the available data and for computing best fitting hypothesis. A constraint
    propagation algorithm is presented.},
    file = {:http\://nbn-resolving.de/urn\:nbn\:de\:kobv\:11-10094810:PDF},
    timestamp = {2008.08.05},
    url = {http://iospress.metapress.com/content/2051310891588554/},
    }
  • Self-localization using odometry and horizontal bearings to landmarks
    M. Jüngel and M. Risler
    in Robocup 2007: robot soccer world cup xi , U. Visser, F. Ribeiro, T. Ohashi, and F. Dellaert, Eds. , Berlin, Heidelberg: Springer Berlin Heidelberg , 2008 , pp. 393-400 .
    [BibTeX] [Abstract] [PDF]
    On the way to the big goal – the game against the human world champion on a real soccer field – the configuration of the soccer fields in RoboCup has changed during the last years. There are two main modification trends: The fields get larger and the number of artificial landmarks around the fields decreases. The result is that a lot of the methods for self-localization developed during the last years do not work in the new scenarios without modifications. This holds especially for robots with a limited range of view as the probability for a robot to detect a landmark inside its viewing angle is significantly lower than on the old fields. On the other hand the robots have more space to play and do not collide as often as on the small fields. Thus the robots have a better idea of the courses they cover (odometry has higher reliability). This paper shows a method for self-localization that is based on bearings to horizontal landmarks and the knowledge about the robots movement between the observation of the features.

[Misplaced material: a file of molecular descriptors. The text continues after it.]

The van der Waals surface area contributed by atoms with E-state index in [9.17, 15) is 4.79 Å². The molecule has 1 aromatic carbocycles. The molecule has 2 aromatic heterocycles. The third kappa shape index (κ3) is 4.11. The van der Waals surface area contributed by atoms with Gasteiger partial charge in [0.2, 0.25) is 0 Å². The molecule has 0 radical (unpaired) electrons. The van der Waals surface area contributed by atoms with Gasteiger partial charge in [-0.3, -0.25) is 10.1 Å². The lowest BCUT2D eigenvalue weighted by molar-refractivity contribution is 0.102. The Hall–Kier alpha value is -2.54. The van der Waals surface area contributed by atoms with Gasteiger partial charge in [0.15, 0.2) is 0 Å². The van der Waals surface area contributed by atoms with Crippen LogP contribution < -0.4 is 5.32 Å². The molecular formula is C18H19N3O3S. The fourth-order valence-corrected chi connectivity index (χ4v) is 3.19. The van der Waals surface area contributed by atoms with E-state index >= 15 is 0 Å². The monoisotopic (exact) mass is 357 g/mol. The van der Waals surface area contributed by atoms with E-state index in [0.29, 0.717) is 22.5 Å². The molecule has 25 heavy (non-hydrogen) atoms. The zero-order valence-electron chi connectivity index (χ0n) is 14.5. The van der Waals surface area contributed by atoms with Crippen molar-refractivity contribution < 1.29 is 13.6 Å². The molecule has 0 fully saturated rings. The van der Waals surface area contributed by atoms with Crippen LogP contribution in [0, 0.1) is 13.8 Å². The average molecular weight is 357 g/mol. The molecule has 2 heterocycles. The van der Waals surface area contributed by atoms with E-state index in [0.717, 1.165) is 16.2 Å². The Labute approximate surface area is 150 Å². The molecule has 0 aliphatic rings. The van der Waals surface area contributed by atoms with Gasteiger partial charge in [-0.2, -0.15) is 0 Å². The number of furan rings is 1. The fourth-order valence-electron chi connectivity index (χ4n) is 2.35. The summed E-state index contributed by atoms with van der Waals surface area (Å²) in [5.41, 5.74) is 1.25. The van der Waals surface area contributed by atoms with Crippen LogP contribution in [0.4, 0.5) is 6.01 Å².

@InBook{Jüngel2008,
    pages = {393--400},
    title = {Self-localization Using Odometry and Horizontal Bearings to Landmarks},
    publisher = {Springer Berlin Heidelberg},
    year = {2008},
    author = {J{\"u}ngel, Matthias and Risler, Max},
    editor = {Visser, Ubbo and Ribeiro, Fernando and Ohashi, Takeshi and Dellaert, Frank},
    address = {Berlin, Heidelberg},
    isbn = {978-3-540-68847-1},
    abstract = {On the way to the big goal - the game against the human world champion on a real soccer field - the configuration of the soccer fields in RoboCup has changed during the last years. There are two main modification trends: The fields get larger and the number of artificial landmarks around the fields decreases. The result is that a lot of the methods for self-localization developed during the last years do not work in the new scenarios without modifications. This holds especially for robots with a limited range of view as the probability for a robot to detect a landmark inside its viewing angle is significantly lower than on the old fields. On the other hand the robots have more space to play and do not collide as often as on the small fields. Thus the robots have a better idea of the courses they cover (odometry has higher reliability). This paper shows a method for self-localization that is based on bearings to horizontal landmarks and the knowledge about the robots movement between the observation of the features.},